posted by AmbroseChapel at 4:32 PM on November 20, 2006


Maybe it's just me, but most English-speaking person can't make head nor tail out of Finnegans Wake. What on earth were the Tibetans going to get out of it that could form a funeral service?

That's Robbins' sense of humor.

Then again, I have a coworker who claims she's read it in Russian translation. I can't even imagine how one would translate it.
posted by Gucky at 4:41 PM on November 20, 2006


askmefi-- "Has Finnegan's Wake ever been translated? How?"
posted by haveanicesummer at 4:54 PM on November 20, 2006


Foundies!

Still-Life With Woodpecker, pg. 36, 1980, Bantam Books
(Toward the wind-down of the Second World War, an American flyer parachuted from his burning plane to land in an isolated village near Japan's Inland Sea. The villagers, devout Buddhists far removed from the hot arena of events and the Shinto/fascistic/industrial philosophies that had spawned the events, took in the broken pilot and nursed him. They kept him concealed and alive for several months, but eventually he died.

(Since Buddhists have reverence for all life, they also respect the proprieties of death. The villagers wished to award the dead foreigner his entitled burial, but the only funereal customs with which they were familiar were Buddhist, and those, of course, would have been inappropriate.
(Having packed the corpse in pond ice, they set out to make inquiries about Christian burial procedures, all very discreetly so as not to arouse the suspicion of the authorities. Their luck was small.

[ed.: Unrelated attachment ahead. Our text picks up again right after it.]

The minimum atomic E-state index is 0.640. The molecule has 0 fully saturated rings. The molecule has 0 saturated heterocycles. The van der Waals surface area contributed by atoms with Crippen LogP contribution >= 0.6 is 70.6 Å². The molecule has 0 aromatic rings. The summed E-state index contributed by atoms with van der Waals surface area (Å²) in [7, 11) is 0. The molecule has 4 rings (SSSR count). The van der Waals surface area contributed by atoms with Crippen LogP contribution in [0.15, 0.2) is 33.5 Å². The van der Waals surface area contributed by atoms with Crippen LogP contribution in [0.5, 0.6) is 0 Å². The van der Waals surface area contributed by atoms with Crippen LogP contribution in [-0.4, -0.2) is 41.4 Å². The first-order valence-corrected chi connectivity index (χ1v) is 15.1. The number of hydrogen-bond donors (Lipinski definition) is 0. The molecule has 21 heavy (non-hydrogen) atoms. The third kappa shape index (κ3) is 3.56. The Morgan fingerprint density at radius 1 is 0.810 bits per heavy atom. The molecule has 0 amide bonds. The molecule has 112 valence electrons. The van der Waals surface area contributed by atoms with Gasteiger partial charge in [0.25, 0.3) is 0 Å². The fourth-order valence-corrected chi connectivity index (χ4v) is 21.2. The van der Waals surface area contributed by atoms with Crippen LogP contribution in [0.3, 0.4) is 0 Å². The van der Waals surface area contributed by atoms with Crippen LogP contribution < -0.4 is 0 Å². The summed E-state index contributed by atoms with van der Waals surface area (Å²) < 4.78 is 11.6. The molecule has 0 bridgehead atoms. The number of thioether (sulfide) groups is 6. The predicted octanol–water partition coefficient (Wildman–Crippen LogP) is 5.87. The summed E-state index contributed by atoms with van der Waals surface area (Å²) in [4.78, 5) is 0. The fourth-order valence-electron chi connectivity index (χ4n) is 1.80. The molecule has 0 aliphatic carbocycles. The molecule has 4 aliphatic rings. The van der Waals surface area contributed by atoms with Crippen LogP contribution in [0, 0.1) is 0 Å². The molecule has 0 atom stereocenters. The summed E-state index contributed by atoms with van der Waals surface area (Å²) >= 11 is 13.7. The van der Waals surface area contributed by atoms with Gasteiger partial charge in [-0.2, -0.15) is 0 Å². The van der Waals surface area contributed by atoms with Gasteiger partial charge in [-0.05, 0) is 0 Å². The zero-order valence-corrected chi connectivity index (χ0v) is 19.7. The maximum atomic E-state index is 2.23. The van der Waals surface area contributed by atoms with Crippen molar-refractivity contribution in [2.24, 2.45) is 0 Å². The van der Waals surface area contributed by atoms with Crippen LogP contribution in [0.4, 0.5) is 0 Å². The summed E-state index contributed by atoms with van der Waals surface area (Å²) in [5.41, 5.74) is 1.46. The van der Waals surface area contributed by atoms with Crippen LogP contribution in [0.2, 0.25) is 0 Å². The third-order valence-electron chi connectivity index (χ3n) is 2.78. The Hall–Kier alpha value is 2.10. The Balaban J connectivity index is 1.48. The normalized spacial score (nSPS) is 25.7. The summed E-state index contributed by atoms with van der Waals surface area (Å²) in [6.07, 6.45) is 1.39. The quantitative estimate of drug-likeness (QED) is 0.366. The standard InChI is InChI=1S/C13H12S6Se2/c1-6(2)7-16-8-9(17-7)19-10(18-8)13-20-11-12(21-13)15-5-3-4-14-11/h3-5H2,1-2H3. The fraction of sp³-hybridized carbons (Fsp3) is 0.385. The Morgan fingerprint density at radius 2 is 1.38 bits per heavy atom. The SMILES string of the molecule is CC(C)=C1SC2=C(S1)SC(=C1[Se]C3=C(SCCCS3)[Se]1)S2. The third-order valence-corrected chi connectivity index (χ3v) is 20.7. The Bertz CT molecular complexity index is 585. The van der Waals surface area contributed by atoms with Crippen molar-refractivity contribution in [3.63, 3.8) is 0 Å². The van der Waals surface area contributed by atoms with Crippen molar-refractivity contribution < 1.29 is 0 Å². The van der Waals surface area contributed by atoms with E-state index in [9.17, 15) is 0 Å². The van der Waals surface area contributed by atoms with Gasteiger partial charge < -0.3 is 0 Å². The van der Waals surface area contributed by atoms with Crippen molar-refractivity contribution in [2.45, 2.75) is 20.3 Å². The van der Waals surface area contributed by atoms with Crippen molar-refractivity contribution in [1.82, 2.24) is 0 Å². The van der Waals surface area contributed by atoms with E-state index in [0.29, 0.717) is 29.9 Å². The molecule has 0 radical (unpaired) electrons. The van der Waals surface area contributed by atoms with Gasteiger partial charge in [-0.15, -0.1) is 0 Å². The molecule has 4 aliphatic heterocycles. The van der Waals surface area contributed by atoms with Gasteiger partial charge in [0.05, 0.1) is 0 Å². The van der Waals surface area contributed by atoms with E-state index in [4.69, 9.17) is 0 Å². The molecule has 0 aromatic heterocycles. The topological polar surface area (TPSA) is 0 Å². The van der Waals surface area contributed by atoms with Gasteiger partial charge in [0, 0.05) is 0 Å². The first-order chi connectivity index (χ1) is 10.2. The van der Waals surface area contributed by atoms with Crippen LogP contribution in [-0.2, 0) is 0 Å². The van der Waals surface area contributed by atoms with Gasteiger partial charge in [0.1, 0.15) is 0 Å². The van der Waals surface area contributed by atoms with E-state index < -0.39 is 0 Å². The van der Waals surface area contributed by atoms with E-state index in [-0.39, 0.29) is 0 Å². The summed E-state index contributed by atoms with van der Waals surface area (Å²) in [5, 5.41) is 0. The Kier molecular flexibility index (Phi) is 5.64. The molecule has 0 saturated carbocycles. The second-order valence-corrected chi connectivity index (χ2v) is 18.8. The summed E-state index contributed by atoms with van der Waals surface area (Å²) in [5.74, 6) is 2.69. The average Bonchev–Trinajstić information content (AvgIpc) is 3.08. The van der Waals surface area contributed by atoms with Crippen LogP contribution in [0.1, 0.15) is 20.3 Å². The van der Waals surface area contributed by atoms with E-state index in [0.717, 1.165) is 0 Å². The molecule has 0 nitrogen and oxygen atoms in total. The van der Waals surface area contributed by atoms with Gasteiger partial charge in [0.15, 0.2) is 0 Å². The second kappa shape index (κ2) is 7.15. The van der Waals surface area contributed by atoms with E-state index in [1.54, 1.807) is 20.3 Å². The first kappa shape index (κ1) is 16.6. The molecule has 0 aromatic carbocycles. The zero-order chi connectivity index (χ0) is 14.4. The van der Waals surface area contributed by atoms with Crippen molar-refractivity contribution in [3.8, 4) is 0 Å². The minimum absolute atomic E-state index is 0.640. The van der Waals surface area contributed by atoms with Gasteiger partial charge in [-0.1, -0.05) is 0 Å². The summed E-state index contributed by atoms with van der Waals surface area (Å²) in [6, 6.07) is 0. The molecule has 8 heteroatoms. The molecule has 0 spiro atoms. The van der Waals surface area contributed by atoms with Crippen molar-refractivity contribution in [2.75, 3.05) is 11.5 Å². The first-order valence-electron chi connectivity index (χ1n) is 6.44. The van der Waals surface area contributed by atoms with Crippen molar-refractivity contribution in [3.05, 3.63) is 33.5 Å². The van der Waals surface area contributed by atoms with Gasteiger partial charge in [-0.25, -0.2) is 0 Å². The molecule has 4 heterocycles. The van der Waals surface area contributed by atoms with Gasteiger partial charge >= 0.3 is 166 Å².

(At last, someone smuggled into the village a Japanese translation of an English language book that provided the information they sought. The book was called Finnegans Wake.
(Of you can picture those remote 1945 Japanese peasants earnestly trying to hold a drunken Irish wake, complicated by the experimental wordplay of James Joyce, you can picture the relationship between an author, his typewriter, and that reality to whose recreation he's obliged to apply the southpaw touch, even though he knows only too well the function Arabs and Hindus assign the left hand.)
There is the suggestion that this might be true, coming as it does in an interlude from the actual story. But there it is.
posted by wemayfreeze at 5:28 PM on November 20, 2006 [4 favorites]


Maybe it's just me, but most English-speaking person can't make head nor tail out of Finnegans Wake. What on earth were the Tibetans going to get out of it that could form a funeral service?

It's a little thing we humans like to call humor.

My dad mentioned this once and he is a Tom Robbins fan. I emailed him and when I hear back I will post the answer here.
posted by Falconetti at 5:35 PM on November 20, 2006


In the last para., Of should be If. And there should be that paragraph break in that one place.
posted by wemayfreeze at 5:55 PM on November 20, 2006


I favorited my post 'cause, dang, I'm good! I want my shine!
posted by wemayfreeze at 5:55 PM on November 21, 2006